The first sign of this cold crept into my throat Tuesday night at choir practice. Unquenchable thirst. It’s my tell-tale sign that a virus is battling inside my cells. Usually, I pump myself full of Chinese herbs, elderberry tincture, and Vitamin C and in a day or two, I’ve won. I’m back to my healthy self. Not this time. Each day since Tuesday, this cold has claimed more territory on my body. I am exhausted, unable to sleep, my head feels like it’s too full. I’ve given up my fight. I’m gonna keep taking the herbs and vitamins, but I’m staying home today, I’m gonna sleep when I can, eat when I have the energy, and let this cold run it’s course.
I woke up around 5:30 this morning, and couldn’t fall back asleep, though I tried. I got up around 7:30 finally, but in those two fitful hours of tossing and turning, I replayed recent events, mulling them over until I tired of them.
There was the excitement of connecting with someone from the creative writing MFA program I’m interested in, the thrill of finding a ticket to Hawaii for $365 (most were around $440-$500), and the satisfaction of having somehow done all the dishes before bed, despite how exhausted I felt. I spent some time feeling pretty blessed about these things. As I struggled to quiet my mind and find sleep again, I periodically glanced at the night sky through my window take on the rainbow colors of dawn, one by one, until it settled on the pale blue of day. I decided for the hundredth or maybe thousandth time, that such a thing as watching the sky prepare for the rising sun from the warmth and comfort of my bed was yet another thing to be grateful for.
But my mind mostly lingered on two vexing events:
First, There was the disappointment I’d felt last night when I heard that the Congressional Democrats decided not to put the Bush tax cuts for the rich up for a vote before the November elections. They are not going to force Republicans to vote no on a bill giving tax cuts to 98% of Americans before the election. They are not going to force Republicans to go on record as valuing more than anything else the interests of the wealthy. Why even have an election then? The Democrats are basically lying down and waiting for the worst.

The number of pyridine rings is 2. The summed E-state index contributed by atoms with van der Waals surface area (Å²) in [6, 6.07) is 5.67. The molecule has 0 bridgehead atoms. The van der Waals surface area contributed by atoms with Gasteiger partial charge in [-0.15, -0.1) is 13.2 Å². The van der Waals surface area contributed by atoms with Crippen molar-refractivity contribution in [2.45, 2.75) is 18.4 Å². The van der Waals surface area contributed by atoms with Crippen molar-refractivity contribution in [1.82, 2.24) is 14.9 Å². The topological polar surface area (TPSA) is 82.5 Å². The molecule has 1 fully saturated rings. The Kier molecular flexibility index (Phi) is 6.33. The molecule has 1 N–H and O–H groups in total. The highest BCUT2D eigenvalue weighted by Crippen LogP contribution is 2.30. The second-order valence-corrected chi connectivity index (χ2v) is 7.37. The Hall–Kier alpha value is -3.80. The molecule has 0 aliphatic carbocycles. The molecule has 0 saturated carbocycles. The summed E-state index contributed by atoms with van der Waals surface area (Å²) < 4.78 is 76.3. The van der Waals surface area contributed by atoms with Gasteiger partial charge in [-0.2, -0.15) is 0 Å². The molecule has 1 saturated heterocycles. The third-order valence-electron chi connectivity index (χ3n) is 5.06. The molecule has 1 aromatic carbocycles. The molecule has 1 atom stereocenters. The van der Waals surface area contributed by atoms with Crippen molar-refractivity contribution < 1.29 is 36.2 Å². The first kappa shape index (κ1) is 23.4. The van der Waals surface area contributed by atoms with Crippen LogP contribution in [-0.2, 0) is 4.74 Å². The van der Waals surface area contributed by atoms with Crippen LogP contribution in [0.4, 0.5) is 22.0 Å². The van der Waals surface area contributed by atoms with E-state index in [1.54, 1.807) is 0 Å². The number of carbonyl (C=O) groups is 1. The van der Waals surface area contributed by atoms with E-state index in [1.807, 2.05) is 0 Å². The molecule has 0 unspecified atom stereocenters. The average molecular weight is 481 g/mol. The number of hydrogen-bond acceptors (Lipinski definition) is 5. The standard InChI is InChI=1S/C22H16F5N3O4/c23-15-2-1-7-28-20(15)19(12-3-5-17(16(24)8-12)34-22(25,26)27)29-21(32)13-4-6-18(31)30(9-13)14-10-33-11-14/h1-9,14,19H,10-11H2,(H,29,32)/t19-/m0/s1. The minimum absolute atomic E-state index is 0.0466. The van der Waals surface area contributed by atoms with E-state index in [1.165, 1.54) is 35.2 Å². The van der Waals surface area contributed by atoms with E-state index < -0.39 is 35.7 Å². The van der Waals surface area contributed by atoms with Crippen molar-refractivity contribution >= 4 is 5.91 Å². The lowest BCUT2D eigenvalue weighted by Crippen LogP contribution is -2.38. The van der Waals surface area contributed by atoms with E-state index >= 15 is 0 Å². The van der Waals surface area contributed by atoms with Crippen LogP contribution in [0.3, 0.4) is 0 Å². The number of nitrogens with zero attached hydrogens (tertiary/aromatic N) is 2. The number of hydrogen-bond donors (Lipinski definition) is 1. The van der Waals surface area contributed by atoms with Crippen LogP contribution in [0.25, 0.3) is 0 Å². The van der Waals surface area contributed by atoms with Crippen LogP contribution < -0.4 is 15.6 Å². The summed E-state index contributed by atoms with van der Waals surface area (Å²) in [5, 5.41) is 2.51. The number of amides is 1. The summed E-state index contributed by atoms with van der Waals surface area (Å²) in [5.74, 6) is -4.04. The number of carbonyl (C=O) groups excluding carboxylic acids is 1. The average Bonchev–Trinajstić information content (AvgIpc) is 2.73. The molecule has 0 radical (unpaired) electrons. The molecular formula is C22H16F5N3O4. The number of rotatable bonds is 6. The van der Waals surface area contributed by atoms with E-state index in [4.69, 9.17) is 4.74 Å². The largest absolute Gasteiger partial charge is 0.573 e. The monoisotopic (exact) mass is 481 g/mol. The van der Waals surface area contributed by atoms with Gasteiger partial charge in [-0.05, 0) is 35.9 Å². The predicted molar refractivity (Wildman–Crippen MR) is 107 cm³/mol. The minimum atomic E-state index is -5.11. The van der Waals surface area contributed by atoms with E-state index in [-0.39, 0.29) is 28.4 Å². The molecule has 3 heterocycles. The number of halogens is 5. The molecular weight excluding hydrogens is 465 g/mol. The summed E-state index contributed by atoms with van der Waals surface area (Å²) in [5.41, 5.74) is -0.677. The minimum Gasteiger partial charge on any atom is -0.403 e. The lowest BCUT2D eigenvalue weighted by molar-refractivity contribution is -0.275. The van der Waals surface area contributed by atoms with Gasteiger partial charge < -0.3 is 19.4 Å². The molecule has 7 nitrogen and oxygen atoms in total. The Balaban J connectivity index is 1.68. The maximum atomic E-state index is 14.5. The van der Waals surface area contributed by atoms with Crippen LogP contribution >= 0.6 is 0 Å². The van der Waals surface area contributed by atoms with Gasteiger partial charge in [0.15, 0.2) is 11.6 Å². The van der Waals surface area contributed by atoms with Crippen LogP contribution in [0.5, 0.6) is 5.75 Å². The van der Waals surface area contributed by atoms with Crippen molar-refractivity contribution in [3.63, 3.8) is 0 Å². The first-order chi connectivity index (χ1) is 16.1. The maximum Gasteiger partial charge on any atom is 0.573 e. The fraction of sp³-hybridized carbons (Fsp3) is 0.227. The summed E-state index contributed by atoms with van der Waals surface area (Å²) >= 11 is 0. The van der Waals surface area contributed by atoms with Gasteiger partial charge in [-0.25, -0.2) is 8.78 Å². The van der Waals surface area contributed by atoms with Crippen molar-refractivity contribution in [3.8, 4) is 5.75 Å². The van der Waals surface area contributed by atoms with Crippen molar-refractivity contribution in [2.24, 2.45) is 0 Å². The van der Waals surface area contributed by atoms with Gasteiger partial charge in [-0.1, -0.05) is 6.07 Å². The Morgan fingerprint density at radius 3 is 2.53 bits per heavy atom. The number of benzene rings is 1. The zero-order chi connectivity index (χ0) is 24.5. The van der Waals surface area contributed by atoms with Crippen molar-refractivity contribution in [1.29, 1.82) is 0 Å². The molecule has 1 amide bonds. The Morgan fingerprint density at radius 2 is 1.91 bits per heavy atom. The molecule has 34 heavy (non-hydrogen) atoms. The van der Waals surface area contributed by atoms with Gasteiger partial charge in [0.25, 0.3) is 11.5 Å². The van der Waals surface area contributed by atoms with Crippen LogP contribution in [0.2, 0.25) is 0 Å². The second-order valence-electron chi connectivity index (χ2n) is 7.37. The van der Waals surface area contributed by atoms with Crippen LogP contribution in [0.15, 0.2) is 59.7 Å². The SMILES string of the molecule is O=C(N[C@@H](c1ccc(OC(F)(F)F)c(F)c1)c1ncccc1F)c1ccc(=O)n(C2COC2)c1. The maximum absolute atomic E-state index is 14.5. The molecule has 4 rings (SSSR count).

I also learned this little tidbit: Did you know that the higher tax rates for Americans who make more than $250,000 that are set to re-instate if no action is taken by Congress ONLY applies to income ABOVE $250,000. That’s right people, so if you’re a small business that makes $260,000, the first $250,000 you make is taxed at the same rate as everyone else who makes below $250,000, it’s just that $10,000 above that will be taxed at the higher rate. Doesn’t sound terribly scary when it’s laid out like that, right? The fact that I, someone who follows this type of news fairly closely, didn’t know this is a failure of the messaging of Democrats and a failure of the leftist progressives to do it either. The Democrats’ haven’t been out there stumping on THIS very fact that could change a lot of people’s minds while Republicans have been plastering the media with the argument that if you make $251,000 you’ll have to pay an increase of 21% in taxes (depending on the politician, this number varies). They’ve just been straight up lying (surprise!). The super rich are the only ones who would have to pay a whole helluva lot more in taxes, and let’s face it, they should. We’ve tried tax cutting for the rich to stimulate economic growth and you see where it’s gotten us. It’s actually never worked in American history. Never. But that doesn’t really matter, because it doesn’t look like the Democrats are even trying to win the elections this fall.